Outside of this, again, go back to the "real world" and "right now." University/College routes will teach you a framework/guide which is often outdated and of little use at the end of the day. This is not to say it isn't worth the time, but we're not talking about preparing taxes here or more statically defined topics. We're talking about an industry where one morning it's one thing and the next moment it's entirely different.

Personally, I'd take the time to focus on understanding security based topics such as COBIT, ISO27001, OSSTMM, NIST documentation where at the end of the day, most of your education is highly targeted to the real world and not theoretical. I would also take the initiative to help create security in my current environment if there was no security practice in play. 1) You get managers to see you're taking initiatives 2) You get managers to see the dangers of NOT having security and they will understand the benefits of saving money from avoiding a compromise, virus outbreak, etc. 3) If you WERE allowed to create a security program, you would get to follow what you've learn (OSSTMM, COBIT, etc.) and understand things at your own pace - in a real world environment
<<

mallaigh

User avatar

Jr. Member
Jr. Member

Posts: 65

Joined: Fri Jul 16, 2010 12:36 am

Post Mon Sep 13, 2010 1:50 am

Re: How to pass HR screenings: load up on certs or go back to school?

Thanks for the awesome responses ziggy and sil.  I think you both said what I needed to hear and your opinions are greatly appreciated and respected.

ziggy_567 wrote:I will never tell anyone that more education is a bad thing, so if you feel like a second bachelor's degree is right for you, go get it! Have you thought of doing a Master's though? I did my master's in Information Systems after doing my Bachelor's in Anthropology.


Glad to know I'm not the only one here with a social science degree  ;).  I actually was looking at the MS in IS programs (obviously not here in California).  Are those more geared toward management types or do they cover the technical side too?  Either way it would probably be a good program, especially when it comes to getting your resume to pop up when some HR clerk does a data base query.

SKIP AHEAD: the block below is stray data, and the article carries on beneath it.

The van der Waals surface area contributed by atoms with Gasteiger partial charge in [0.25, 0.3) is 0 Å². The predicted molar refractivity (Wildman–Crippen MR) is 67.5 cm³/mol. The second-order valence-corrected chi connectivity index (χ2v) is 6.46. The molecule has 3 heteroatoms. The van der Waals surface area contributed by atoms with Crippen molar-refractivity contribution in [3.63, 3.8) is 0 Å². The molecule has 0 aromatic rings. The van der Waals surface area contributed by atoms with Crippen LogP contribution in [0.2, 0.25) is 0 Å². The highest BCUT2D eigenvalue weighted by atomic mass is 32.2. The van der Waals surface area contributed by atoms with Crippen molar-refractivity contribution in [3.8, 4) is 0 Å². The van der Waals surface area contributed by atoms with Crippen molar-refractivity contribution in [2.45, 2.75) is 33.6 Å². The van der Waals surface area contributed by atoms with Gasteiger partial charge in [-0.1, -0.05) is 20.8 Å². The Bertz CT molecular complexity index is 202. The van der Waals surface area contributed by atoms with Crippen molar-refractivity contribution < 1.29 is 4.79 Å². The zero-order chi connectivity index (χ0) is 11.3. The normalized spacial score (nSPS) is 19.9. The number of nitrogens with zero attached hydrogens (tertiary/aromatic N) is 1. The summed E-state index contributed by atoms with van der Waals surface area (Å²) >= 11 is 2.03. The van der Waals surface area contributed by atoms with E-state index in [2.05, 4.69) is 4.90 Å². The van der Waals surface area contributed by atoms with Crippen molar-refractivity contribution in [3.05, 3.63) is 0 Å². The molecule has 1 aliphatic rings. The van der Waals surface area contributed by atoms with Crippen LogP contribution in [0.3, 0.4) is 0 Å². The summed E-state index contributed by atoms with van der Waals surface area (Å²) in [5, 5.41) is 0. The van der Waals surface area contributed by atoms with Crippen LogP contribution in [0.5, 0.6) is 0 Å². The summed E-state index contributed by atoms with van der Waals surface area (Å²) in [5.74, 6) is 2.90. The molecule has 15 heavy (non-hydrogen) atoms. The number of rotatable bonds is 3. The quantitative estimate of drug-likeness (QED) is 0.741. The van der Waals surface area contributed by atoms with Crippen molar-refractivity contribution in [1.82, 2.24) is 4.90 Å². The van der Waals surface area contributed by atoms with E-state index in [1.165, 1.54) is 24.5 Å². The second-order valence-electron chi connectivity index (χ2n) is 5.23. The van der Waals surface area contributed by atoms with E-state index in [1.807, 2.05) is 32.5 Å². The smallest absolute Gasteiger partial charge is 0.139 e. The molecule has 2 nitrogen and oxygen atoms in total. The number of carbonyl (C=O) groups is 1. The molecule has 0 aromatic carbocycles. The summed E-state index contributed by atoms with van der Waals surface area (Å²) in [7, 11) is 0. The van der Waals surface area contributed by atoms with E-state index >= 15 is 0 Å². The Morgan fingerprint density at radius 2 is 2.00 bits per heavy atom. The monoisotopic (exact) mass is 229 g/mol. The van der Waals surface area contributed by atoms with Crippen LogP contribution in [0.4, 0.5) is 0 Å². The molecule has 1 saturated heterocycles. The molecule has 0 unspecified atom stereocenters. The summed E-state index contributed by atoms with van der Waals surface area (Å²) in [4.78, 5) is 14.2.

ziggy_567 wrote:Personally...(and take this for what its worth)...I'd go the certification route first. As I stated before, I believe my certifications have gotten me in more doors than my degree, and right now it is tough to get a job regardless. Certifications are generally less expensive than degrees and are easier overall to get. In my opinion, you will get more bang for your buck through certifications than through the degree. Also, you said that you like your current job enough, so why not stick it out there earning some practical experience and self-studying for your "dream job?"


That is what I was thinking of doing, but those job posts kept making me second guess myself.  I guess hearing some one else say it is what I needed, thanks.  

sil wrote:If your company doesn't have a security position there... Make it! Talk to management about the need for security in todays time. Sure you may be adding on work to your plate but the upside is, you can tack it on your resume:


There isn't a security position, and that sounds like a really good idea.  One of our systems admins punched a whole in the firewall to make something work and then said to me, "we shouldn't need that exception, but it works now" *face to desk*.  I found out our QA department doesn't actually do any web app testing, and the QA manager said I could do some web app testing (with my bosses approval).  I think I should take him up on that, experience pentesting is experience pentesting, right?  It could also lead to other opportunities within the company I would think.  

I had a similar experience to what you describe.  In two years of school (studying CS), we studied more coding/computing theory than application of technique.  In those two years our assignments were to program the same things (linked lists, tress, hash tables) and study they theory behind what was happening and how to make code more efficient.  A lot of the theoretical/efficiency things I found intuitive, but I wanted apply and study real world application of the techniques.  As a result, I switched majors.

sil wrote:Personally, I'd take the time to focus on understanding security based topics such as COBIT, ISO27001, OSSTMM, NIST documentation where at the end of the day, most of your education is highly targeted to the real world and not theoretical. I would also take the initiative to help create security in my current environment if there was no security practice in play. 1) You get managers to see you're taking initiatives 2) You get managers to see the dangers of NOT having security and they will understand the benefits of saving money from avoiding a compromise, virus outbreak, etc. 3) If you WERE allowed to create a security program, you would get to follow what you've learn (OSSTMM, COBIT, etc.) and understand things at your own pace - in a real world environment